A renaissance man in Harlem

St Martin’s Episcopal Church, NYC

New York City death records can provide a wealth of genealogical information. Unfortunately, I haven’t been able to locate the death certificate of my husband’s 2nd great-grandmother, Ann Marie Richardson. Ann Marie came to NYC from St Kitts about 1900, with several of her adult children. She was part of the large West Indian population living in Harlem, and she died in 1932. The closet thing I have to a death certificate is the record of her burial service. The ceremony was performed through the NY Mission Society, by a minister listed as “J H Johnson”.

Turns out the J H stands for John Howard. John Howard Johnson was the pastor in 1932 at St Martin’s Episcopal Church on 122nd street in Harlem. The majority of his congregation was made up of West Indian immigrants, and St Martin’s was apparently known as the “Caribbean Church”. One of his parishioners was Kittitian Robert Douglas, owner of Harlem’s NY Rens basketball team. Further research showed that John Howard was a man of many talents and interests that reached far beyond his clerical duties.

Howard was born in Richmond, Virginia in 1897. He came to NYC with his family as part of the Great Migration movement north. John Howard Johnson’s father was also an Episcopal minister. John Wesley Howard was born in 1866 in the small town of Meherrin, Virginia. John Wesley’s father, Willis Johnson, was born about 1846 and was listed in the 1870 US Census as a laborer who did not read or write. In the 1880 census, Willis and his family had relocated to Petersburg, Virginia, where he worked in a factory. Willis’s son John Wesley received his education as one of the first students at the Bishop Payne Divinity School in Petersburg. Founded in 1878 with the support of Episcopalian missionaries and the Freedman’s Bureau, the school prepared young African American men for the Episcopalian clergy. John Wesley Howard went on to become the first black professor and warden of the school, before moving north with his family in 1907 to become pastor of St Cyprian’s Episcopal Chapel in New York City.

John Howard Johnson attended Columbia University in the late teens and early 1920s, earning bachelors and masters degrees there before moving on to his seminary studies. At Columbia, he excelled at basketball, with the distinction of being the school’s first African American varsity player. He was one of the top five scorers in his league for the 1919/20 and 1920/21 seasons. He even found time to join the Students Army Training Corps at Columbia, an organization run the by the United States Army to train students for military deployment in World War 1.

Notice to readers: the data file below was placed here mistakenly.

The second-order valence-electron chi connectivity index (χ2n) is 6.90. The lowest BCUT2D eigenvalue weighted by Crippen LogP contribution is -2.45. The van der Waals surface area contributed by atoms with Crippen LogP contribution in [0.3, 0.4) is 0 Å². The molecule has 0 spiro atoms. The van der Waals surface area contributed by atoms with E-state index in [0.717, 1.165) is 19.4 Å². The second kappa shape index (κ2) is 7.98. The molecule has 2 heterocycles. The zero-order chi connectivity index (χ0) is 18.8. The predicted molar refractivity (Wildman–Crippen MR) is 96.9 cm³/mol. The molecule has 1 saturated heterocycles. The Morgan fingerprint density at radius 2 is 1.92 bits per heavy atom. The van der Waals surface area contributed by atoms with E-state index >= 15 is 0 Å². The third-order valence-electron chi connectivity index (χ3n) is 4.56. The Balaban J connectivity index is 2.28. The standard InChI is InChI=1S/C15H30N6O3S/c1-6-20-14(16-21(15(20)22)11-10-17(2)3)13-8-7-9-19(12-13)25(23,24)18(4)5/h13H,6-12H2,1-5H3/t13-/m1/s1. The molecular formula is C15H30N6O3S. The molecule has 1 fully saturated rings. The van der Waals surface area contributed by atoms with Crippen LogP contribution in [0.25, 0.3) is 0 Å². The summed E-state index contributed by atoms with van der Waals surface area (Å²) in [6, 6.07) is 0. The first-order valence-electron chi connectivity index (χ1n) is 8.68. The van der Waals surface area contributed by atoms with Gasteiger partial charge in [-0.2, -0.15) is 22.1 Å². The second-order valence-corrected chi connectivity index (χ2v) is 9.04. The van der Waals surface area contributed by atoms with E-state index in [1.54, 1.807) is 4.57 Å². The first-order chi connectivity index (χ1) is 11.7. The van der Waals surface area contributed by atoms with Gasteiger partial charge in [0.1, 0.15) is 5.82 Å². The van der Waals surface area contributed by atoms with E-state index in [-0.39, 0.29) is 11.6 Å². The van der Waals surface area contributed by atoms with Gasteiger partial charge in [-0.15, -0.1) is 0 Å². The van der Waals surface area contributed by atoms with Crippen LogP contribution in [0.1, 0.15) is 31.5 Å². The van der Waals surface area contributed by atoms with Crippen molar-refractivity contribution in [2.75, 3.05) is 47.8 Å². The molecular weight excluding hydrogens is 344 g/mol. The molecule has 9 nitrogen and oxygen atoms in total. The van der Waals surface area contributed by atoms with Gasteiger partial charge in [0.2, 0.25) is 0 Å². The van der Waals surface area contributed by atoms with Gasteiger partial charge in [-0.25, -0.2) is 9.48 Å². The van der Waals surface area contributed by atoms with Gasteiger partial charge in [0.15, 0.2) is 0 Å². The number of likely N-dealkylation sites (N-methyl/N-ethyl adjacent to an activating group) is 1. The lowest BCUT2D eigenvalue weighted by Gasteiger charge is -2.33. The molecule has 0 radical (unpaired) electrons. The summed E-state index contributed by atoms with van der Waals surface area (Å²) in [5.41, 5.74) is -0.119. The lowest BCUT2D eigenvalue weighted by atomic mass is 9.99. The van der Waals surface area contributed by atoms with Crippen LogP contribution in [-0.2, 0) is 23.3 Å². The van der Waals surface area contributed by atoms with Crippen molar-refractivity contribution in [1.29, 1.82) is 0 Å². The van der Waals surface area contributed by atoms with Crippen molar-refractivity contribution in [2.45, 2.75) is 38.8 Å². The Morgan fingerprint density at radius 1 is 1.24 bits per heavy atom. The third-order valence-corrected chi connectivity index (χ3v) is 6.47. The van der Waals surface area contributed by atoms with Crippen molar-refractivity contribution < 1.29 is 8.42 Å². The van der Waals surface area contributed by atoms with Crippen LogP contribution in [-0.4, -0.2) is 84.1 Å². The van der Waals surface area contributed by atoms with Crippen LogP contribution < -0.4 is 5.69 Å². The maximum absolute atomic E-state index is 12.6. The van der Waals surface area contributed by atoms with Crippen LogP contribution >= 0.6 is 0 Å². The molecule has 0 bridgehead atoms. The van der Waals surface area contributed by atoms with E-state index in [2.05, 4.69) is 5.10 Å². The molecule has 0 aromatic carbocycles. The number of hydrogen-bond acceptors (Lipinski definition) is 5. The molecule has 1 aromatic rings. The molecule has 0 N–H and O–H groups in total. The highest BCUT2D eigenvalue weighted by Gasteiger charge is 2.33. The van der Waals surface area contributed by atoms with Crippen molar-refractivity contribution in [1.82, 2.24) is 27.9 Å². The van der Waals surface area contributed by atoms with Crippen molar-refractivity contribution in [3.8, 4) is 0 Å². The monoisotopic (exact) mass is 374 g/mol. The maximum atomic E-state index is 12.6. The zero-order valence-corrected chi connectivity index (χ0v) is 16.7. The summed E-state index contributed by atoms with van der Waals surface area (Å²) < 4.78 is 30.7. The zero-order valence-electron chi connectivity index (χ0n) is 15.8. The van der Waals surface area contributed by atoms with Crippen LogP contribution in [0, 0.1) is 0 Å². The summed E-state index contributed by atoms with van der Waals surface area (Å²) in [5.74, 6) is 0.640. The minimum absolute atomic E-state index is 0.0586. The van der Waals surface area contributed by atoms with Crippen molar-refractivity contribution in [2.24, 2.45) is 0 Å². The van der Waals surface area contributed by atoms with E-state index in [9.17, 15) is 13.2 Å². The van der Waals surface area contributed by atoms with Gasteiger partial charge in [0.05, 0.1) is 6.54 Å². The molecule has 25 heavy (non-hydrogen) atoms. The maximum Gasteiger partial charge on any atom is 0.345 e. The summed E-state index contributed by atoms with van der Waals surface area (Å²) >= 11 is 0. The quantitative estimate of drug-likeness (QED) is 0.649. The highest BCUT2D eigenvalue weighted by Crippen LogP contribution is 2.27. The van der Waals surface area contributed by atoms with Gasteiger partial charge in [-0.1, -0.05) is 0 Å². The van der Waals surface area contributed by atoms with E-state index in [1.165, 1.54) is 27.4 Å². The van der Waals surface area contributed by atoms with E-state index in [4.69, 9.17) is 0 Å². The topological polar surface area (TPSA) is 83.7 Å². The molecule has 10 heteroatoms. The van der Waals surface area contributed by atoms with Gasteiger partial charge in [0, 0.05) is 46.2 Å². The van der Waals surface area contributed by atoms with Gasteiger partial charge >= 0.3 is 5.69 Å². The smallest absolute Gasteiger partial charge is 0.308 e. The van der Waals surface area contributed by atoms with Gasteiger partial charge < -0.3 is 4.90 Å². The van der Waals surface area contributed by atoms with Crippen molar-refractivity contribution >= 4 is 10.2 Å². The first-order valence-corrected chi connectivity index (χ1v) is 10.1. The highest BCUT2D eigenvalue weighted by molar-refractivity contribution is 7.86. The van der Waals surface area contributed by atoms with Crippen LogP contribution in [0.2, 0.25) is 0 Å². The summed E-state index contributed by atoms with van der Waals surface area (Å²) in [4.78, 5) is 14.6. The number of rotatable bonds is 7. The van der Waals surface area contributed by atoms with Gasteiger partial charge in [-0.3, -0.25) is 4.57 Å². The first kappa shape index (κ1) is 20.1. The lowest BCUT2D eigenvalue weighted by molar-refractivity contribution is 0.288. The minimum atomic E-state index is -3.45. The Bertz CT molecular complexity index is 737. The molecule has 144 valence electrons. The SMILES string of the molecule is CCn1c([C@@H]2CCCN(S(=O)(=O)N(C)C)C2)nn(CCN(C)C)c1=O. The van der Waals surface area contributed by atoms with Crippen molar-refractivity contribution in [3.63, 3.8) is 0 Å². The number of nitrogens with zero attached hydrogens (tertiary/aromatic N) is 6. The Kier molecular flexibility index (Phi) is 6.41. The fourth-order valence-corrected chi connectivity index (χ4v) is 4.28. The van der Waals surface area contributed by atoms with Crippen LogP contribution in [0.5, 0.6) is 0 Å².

John Howard was an early activist in civil rights, as a founder of the “Don’t buy where you can’t work” campaign in the mid-1930s that boycotted white-owned Harlem businesses to force the hiring of black workers. He was appointed commissioner of baseball’s Negro National League in 1947, when he worked to improve conditions for players and fans at a time when Jackie Robinson was breaking the racial barrier of major league baseball. He was appointed as New York City’s first African American police chaplain by Fiorello LaGuardia in 1939. In addition, he was the first person of color to serve on the Borough President’s Advisory Board and as a trustee of the church of St John The Divine. Through his pastoral work, Howard was known to be welcoming and open to people from all faiths, races, and walks of life, even counseling prominent Harlem mob figure Ellsworth “Bumpy” Johnson. John Howard was also a published author of books and a collection of sermons.

He certainly was a man of many talents – a true Renaissance man in Harlem.

SOURCES

  1. St Martin’s Church: A Parish History, Mount Morris Park Community Improvement Association, 2019
  2. The Archives of the Episcopal Church, John Howard Johnson obituary, 1995
  3. From Abyssinian to Zion: A Guide to Manhattan’s Houses of Worship, by David W Dunlap, 2004
  4. Ivy Blackball, Celebrating black history month, Profiles from the ivy league’s black history
  5. Columbia University Military and Veterans Affairs, 20th century student training, 2019
  6. “Don’t buy where you can’t work”: Protest and Riot in Harlem, 1932-1935, by Christie Anderson, Hunter College School of Arts & Sciences Theses, 2019
  7. Negro League Baseball: The Rise and Ruin of a Black Institution, by Neil Lanctot, 2011
  8. Blood relations: Caribbean immigrants and the Harlem community, 1900-1930, by Irma Watkins-Owens, 1996
  9. The Real First Citizen of Harlem, by Lawrence Hogan, 2007
  10. Encyclopedia of African American religions, edited by Larry G Murphy, J Gordon Melton, and Gary L Ward, 2013
  11. St Stephens Episcopal Church History, 2019
  12. Harlem from the Rectory Window, by John Howard Johnson, published 2009

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